“It's really crazy,” Britton said. “When you grow up around it, that's what you know. All I see is Pittsburgh Steelers Super Bowl stuff on the wall. It was kind of normal to me.”

Broncos' ‘Pot Roast' relates to ex-Steeler Hampton

Only a player nicknamed “Pot Roast” could identify with one nicknamed “Snack.”

Former Steelers nose tackle Casey Hampton weighed upwards of 350 pounds while effectively patrolling the line of scrimmage for more than a decade, so he wasn't held up by many NFL players as a role model. But he was that and more to Denver defensive lineman Terrance “Pot Roast” Knighton, whose disruptive play was pivotal in the Broncos' AFC championship game win over New England.

Knighton, a former Temple player who joined the Broncos via trade in 2009, admits to weighing at least 330. So he closely studied other similarly sized linemen, including Vince Wilfork, Haloti Ngata and, especially, Hampton.

“I watched a lot of the big guys that moved well and had quick feet,” Knighton said. “I watched him (Hampton) a lot. Casey Hampton has good pre-snap indicators, and he does a good job with his hands — that's what I took from his game, his hand placement, having quick hands and keeping the o-linemen up off you. They never got close to him. He was always in control of blocks.”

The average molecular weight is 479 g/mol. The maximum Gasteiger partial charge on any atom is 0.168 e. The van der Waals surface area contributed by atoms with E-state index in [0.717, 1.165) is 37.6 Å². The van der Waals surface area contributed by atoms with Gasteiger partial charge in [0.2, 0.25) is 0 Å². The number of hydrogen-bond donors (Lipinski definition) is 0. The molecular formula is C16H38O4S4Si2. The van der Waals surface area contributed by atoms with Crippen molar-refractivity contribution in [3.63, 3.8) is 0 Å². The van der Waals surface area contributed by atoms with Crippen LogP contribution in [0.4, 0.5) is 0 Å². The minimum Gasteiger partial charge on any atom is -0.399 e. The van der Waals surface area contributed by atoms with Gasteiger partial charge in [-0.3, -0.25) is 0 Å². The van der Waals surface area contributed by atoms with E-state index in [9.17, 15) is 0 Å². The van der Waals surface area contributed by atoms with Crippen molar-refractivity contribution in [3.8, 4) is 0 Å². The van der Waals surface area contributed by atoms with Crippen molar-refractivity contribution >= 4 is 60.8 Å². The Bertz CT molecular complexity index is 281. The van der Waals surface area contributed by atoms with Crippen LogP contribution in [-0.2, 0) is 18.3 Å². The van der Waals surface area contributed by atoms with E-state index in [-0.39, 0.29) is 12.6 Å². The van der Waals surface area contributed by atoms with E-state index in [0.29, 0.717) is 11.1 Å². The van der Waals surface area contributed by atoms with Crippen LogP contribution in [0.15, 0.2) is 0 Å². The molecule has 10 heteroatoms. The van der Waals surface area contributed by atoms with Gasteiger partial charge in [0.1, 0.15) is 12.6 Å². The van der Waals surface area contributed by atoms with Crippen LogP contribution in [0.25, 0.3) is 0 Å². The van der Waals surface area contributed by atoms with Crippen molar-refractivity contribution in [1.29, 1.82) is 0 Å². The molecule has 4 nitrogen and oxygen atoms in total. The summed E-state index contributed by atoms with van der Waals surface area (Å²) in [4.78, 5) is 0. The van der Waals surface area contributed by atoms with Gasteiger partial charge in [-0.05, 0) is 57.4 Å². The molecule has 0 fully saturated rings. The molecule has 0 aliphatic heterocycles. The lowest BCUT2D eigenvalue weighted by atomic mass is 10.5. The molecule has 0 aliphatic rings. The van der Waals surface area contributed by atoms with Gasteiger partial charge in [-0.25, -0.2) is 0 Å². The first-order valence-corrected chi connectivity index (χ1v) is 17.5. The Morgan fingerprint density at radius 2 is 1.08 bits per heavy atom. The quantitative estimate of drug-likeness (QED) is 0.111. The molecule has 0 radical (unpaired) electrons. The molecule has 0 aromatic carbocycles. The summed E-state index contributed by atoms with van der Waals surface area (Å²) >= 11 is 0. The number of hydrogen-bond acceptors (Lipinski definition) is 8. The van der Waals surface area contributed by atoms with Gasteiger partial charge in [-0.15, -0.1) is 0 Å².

Hence a role model — and an XXXL-sized one at that.

TribLIVE commenting policy

You are solely responsible for your comments and by using you agree to our Terms of Service.

We moderate comments. Our goal is to provide substantive commentary for a general readership. By screening submissions, we provide a space where readers can share intelligent and informed commentary that enhances the quality of our news and information.

While most comments will be posted if they are on-topic and not abusive, moderating decisions are subjective. We will make them as carefully and consistently as we can. Because of the volume of reader comments, we cannot review individual moderation decisions with readers.

We value thoughtful comments representing a range of views that make their point quickly and politely. We make an effort to protect discussions from repeated comments either by the same reader or different readers

We follow the same standards for taste as the daily newspaper. A few things we won't tolerate: personal attacks, obscenity, vulgarity, profanity (including expletives and letters followed by dashes), commercial promotion, impersonations, incoherence, proselytizing and SHOUTING. Don't include URLs to Web sites.

We do not edit comments. They are either approved or deleted. We reserve the right to edit a comment that is quoted or excerpted in an article. In this case, we may fix spelling and punctuation.

We welcome strong opinions and criticism of our work, but we don't want comments to become bogged down with discussions of our policies and we will moderate accordingly.

We appreciate it when readers and people quoted in articles or blog posts point out errors of fact or emphasis and will investigate all assertions. But these suggestions should be sent via e-mail. To avoid distracting other readers, we won't publish comments that suggest a correction. Instead, corrections will be made in a blog post or in an article.